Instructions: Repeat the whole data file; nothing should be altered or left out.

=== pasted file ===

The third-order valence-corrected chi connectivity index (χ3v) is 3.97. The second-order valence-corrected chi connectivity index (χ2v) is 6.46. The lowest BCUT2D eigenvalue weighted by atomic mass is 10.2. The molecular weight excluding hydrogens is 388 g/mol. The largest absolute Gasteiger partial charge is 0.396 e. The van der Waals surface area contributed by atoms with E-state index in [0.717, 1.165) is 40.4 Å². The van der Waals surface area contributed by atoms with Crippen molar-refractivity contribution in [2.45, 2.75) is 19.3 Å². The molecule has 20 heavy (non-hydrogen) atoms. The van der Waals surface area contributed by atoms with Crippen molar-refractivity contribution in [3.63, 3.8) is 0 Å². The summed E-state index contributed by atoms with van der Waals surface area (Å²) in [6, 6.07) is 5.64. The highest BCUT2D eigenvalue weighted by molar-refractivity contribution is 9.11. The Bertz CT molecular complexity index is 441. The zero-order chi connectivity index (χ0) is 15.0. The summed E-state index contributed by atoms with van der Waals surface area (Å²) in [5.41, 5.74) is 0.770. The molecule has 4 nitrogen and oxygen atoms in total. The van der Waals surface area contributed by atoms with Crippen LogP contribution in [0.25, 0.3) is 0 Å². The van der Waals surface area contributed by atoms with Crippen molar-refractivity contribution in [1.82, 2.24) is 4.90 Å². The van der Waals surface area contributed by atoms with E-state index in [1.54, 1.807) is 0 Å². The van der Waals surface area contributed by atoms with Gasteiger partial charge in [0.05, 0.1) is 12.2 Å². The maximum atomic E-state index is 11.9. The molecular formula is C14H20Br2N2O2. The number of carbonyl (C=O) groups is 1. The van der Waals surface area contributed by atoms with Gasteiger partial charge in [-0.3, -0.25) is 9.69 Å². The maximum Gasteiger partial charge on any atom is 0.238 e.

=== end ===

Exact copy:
The third-order valence-corrected chi connectivity index (χ3v) is 3.97. The second-order valence-corrected chi connectivity index (χ2v) is 6.46. The lowest BCUT2D eigenvalue weighted by atomic mass is 10.2. The molecular weight excluding hydrogens is 388 g/mol. The largest absolute Gasteiger partial charge is 0.396 e. The van der Waals surface area contributed by atoms with E-state index in [0.717, 1.165) is 40.4 Å². The van der Waals surface area contributed by atoms with Crippen molar-refractivity contribution in [2.45, 2.75) is 19.3 Å². The molecule has 20 heavy (non-hydrogen) atoms. The van der Waals surface area contributed by atoms with Crippen molar-refractivity contribution in [3.63, 3.8) is 0 Å². The summed E-state index contributed by atoms with van der Waals surface area (Å²) in [6, 6.07) is 5.64. The highest BCUT2D eigenvalue weighted by molar-refractivity contribution is 9.11. The Bertz CT molecular complexity index is 441. The zero-order chi connectivity index (χ0) is 15.0. The summed E-state index contributed by atoms with van der Waals surface area (Å²) in [5.41, 5.74) is 0.770. The molecule has 4 nitrogen and oxygen atoms in total. The van der Waals surface area contributed by atoms with Crippen LogP contribution in [0.25, 0.3) is 0 Å². The van der Waals surface area contributed by atoms with Crippen molar-refractivity contribution in [1.82, 2.24) is 4.90 Å². The van der Waals surface area contributed by atoms with E-state index in [1.54, 1.807) is 0 Å². The van der Waals surface area contributed by atoms with Gasteiger partial charge in [0.05, 0.1) is 12.2 Å². The maximum atomic E-state index is 11.9. The molecular formula is C14H20Br2N2O2. The number of carbonyl (C=O) groups is 1. The van der Waals surface area contributed by atoms with Gasteiger partial charge in [-0.3, -0.25) is 9.69 Å². The maximum Gasteiger partial charge on any atom is 0.238 e.